The idea that people are going to go out and purchase separate "abortion plans" is both cruel and laughable. If this amendment passes, it will mean that virtually all women with insurance through the exchange who find themselves in the unwanted and unexpected position of needing to terminate a pregnancy will not have coverage for the procedure. Abortion coverage will not be outlawed in this country. It will simply be tiered, reserved for those rich enough to afford insurance themselves or lucky enough to receive from their employers.
Klein explains why he thinks the legislators targeted "poorer women" instead of middle-class and wealthier women, who will go unaffected:
Imagine if Stupak had attempted to expand his amendment to their coverage. It would, after all, have been the same principle: Federal policy should not subsidize insurance that offers abortion coverage. But it would have failed in an instant. That group is too large, and too affluent, and too politically powerful for Congress to dare to touch their access to reproductive services. But the poorer women who will be using subsidies on the exchange proved a much easier target. In substance, this amendment was as much about class as it was about choice.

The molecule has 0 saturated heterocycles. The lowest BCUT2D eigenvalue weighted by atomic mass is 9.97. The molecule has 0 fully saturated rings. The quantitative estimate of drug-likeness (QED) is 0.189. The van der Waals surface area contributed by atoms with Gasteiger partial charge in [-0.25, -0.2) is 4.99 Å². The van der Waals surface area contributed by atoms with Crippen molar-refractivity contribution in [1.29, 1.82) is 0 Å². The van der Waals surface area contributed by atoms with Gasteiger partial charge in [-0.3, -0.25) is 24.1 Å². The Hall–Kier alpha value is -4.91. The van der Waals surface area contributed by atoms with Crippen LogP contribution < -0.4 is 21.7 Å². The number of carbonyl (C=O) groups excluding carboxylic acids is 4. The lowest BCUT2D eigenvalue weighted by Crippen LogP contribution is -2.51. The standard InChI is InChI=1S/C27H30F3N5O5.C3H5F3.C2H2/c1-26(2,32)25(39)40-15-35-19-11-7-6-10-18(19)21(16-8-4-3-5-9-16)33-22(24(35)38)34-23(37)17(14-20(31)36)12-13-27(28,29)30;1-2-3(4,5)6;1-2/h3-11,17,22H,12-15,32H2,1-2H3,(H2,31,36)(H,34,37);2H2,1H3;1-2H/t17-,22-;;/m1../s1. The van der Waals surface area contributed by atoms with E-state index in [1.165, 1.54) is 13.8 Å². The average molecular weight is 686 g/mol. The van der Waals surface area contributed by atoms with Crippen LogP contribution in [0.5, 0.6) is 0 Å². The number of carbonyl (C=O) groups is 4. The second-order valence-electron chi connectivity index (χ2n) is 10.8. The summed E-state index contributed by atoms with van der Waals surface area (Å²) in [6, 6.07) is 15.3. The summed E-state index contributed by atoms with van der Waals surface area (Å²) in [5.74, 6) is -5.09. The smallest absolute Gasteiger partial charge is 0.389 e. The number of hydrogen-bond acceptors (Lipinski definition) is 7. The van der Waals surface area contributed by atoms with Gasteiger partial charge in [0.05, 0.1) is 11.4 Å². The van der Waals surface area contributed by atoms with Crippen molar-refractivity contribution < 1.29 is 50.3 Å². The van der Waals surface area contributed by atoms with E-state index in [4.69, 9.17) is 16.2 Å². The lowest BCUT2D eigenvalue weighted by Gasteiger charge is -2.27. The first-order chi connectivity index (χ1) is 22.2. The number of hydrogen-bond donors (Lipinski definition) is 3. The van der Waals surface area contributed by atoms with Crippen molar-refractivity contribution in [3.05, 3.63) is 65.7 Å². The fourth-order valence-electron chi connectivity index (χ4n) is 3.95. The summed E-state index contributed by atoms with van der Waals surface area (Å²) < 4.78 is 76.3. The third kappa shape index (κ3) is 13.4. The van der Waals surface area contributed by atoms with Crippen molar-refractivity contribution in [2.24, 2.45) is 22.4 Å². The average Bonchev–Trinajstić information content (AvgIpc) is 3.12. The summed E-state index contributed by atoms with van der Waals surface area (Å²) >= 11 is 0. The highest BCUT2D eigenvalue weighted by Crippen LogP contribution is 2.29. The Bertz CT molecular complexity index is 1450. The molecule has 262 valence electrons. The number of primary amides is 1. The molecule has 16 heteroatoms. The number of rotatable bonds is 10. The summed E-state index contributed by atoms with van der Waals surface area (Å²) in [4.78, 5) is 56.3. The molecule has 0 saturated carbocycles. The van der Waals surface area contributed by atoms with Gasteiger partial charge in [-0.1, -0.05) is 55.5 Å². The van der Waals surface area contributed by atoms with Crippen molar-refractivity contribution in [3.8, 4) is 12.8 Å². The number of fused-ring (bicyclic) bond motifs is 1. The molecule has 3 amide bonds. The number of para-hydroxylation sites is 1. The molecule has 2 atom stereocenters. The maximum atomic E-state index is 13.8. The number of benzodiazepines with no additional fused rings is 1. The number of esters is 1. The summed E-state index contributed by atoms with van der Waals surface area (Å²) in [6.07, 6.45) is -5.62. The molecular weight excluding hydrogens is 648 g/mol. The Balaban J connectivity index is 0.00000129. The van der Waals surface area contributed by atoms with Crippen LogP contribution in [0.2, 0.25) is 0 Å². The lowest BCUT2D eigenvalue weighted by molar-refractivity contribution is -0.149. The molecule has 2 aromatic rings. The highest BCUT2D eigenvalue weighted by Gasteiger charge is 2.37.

The question of whether federal funding should pay for abortions is as complex as it is toxic, with liberals rallying for expanded abortion rights and conservatives wary of sending tax dollars to abortion clinics. Regardless of where one stands on the issue, the idea of a double standard -- especially one that is so much tougher on the poor -- is not likely to appeal to either party. The Stupak Amendment's provisions will still have to be debated by the Senate and reconciled in conference committee. If Klein is successful in framing the issue as one of socio-economic class rather than of abortion, it could very well change the tenor of the debate.